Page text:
FreeSync 2 is AMD's monitor technology for the next generation of HDR gaming displays. In a previous article we explained everything you need to know about it and now we’ll be giving our impressions of actually using one of these monitors for some gaming, and whether it’s worth buying a FreeSync 2 monitor right now.

The monitor I’ve been using to test FreeSync 2 is the Samsung C49HG90, a stupidly wide 49-inch double 1080p display with a total resolution of 3840 x 1080. It’s got a 1800R curve, uses VA technology, and it’s certified for DisplayHDR 600. This means it sports up to 600 nits of peak brightness, covers at least 90% of the DCI-P3 gamut, and has basic local dimming.

Now while this panel doesn’t support the full DisplayHDR 1000 with 1000 nits of peak brightness for optimal HDR, the Samsung CHG90 does provide more than just an entry-level HDR experience.

There are plenty of supposedly HDR capable panels that cannot push their brightness above 400 nits and do not support a wider-than-sRGB gamut, but Samsung’s latest Quantum Dot monitors do provide higher brightness and a wider gamut than basic SDR displays.

Despite being advertised on their website, the Samsung CHG90 does not support FreeSync 2 out of the box, requiring to download and install a firmware update for the monitor, which isn’t a great experience. As explained before, AMD announced FreeSync 2 at the beginning of 2017 but this is the first generation of products actually supporting the technology.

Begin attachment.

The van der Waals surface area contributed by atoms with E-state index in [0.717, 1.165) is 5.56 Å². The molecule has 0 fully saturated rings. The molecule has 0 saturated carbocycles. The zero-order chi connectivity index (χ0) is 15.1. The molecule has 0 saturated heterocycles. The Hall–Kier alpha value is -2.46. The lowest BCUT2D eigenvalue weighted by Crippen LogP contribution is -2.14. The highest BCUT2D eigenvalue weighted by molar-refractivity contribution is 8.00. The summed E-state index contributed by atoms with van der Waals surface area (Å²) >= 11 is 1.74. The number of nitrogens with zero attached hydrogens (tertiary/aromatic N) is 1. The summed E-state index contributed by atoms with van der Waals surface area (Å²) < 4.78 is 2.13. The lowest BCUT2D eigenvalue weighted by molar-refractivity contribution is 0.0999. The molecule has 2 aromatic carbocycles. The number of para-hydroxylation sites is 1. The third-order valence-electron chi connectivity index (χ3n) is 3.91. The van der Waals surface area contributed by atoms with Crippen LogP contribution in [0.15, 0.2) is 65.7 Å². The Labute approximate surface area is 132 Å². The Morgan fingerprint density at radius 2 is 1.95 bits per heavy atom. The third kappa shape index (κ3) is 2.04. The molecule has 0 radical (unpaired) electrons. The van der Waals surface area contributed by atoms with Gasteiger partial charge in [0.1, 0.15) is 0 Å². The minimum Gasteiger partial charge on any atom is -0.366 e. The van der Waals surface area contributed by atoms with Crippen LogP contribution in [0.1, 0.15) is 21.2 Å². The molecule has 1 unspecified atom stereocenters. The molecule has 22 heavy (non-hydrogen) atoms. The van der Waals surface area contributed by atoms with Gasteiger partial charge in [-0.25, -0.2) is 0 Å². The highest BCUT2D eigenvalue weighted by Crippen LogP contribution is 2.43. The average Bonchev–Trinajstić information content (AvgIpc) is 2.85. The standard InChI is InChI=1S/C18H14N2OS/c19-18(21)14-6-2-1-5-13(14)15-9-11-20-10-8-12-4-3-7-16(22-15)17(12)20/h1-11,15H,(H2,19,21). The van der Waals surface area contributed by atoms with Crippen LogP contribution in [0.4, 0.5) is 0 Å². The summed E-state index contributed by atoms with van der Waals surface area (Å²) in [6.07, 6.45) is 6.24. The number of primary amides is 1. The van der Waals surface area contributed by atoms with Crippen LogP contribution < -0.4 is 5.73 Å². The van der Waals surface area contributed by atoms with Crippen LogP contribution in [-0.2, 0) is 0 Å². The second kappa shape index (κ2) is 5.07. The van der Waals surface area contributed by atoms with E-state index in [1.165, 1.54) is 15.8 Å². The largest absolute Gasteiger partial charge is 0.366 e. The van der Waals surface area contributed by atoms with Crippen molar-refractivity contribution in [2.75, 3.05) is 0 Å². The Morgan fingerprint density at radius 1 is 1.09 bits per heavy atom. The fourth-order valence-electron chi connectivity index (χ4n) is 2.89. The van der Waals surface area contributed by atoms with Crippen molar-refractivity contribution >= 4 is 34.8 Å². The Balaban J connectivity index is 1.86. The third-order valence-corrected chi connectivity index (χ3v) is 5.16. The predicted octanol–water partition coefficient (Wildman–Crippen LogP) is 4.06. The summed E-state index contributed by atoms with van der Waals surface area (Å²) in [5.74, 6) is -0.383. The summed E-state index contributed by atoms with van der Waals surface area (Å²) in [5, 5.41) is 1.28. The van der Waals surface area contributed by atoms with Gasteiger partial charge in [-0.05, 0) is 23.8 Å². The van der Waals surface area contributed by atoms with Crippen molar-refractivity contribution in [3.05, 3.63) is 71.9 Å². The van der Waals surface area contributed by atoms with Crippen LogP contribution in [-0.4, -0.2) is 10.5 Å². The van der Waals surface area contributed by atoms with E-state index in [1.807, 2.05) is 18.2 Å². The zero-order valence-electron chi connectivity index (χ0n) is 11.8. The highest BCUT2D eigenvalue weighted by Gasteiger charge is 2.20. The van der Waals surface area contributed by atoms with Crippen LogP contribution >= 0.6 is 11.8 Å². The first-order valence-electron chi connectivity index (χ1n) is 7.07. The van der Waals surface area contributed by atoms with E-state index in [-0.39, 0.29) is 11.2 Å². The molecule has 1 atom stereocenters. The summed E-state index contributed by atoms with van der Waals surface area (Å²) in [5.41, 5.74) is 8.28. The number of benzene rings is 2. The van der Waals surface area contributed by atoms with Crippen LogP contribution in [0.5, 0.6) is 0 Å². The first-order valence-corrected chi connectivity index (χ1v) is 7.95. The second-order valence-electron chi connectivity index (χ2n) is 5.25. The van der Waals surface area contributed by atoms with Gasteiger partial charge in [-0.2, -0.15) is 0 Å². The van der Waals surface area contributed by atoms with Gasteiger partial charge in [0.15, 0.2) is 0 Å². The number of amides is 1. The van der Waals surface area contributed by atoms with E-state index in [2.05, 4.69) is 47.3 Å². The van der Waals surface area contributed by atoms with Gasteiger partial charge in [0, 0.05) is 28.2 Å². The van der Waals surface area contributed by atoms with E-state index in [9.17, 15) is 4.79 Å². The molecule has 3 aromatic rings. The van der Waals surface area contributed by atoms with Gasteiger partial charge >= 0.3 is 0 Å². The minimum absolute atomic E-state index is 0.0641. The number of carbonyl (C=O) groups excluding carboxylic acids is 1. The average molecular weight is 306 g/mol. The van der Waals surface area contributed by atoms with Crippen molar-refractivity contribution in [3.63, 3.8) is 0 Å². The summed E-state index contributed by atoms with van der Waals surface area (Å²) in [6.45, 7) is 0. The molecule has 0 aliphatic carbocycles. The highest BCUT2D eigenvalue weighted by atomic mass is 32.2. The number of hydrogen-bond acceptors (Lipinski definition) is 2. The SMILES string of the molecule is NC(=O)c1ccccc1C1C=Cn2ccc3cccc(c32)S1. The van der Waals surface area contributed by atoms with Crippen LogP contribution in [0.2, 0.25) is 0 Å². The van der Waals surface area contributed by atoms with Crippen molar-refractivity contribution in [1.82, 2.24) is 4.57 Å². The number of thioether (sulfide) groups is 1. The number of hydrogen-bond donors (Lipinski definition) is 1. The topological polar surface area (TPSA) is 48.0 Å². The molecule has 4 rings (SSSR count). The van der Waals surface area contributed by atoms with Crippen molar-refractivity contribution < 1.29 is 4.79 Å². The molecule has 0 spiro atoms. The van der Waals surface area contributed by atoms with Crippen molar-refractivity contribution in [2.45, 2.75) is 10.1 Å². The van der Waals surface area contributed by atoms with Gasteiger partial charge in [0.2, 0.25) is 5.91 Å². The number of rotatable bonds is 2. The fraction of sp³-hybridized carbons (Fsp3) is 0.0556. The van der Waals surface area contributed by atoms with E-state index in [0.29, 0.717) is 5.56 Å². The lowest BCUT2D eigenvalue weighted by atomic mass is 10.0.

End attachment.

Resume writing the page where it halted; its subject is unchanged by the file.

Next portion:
There will likely be many cases where people purchase this monitor, hook it up to their PC without performing any firmware updates, and just assume FreeSync 2 is working as intended. The fact you might need to upgrade the firmware is not well advertised on Samsung’s website – it’s hidden in a footnote at the bottom of the page – and upgrading a monitor’s firmware isn’t exactly a common practice.

If you buy a supported Samsung Quantum Dot monitor, make sure it’s running the latest firmware that introduces FreeSync 2 support; if it is running the right firmware, the Information tab in the on-screen display will show a FreeSync 2 logo.

AMD’s graphics driver and software utility exacerbate this issue with FreeSync 2 display firmware. While Radeon Settings does indicate when your GPU is hooked up to a FreeSync display, it does not distinguish between FreeSync and FreeSync 2. There is no way to tell within Radeon Settings or any part of Windows that your system is attached to a FreeSync 2 display, so there’s no way to check if FreeSync 2 is working, whether your monitor supports FreeSync 2, or if it is enabled.

There was no change to the way Radeon Settings indicated FreeSync support after we upgraded our monitor to the FreeSync 2 supporting firmware either. This is bound to confuse users and does need attention from AMD...

So how does FreeSync 2 actually work and how do you set it up?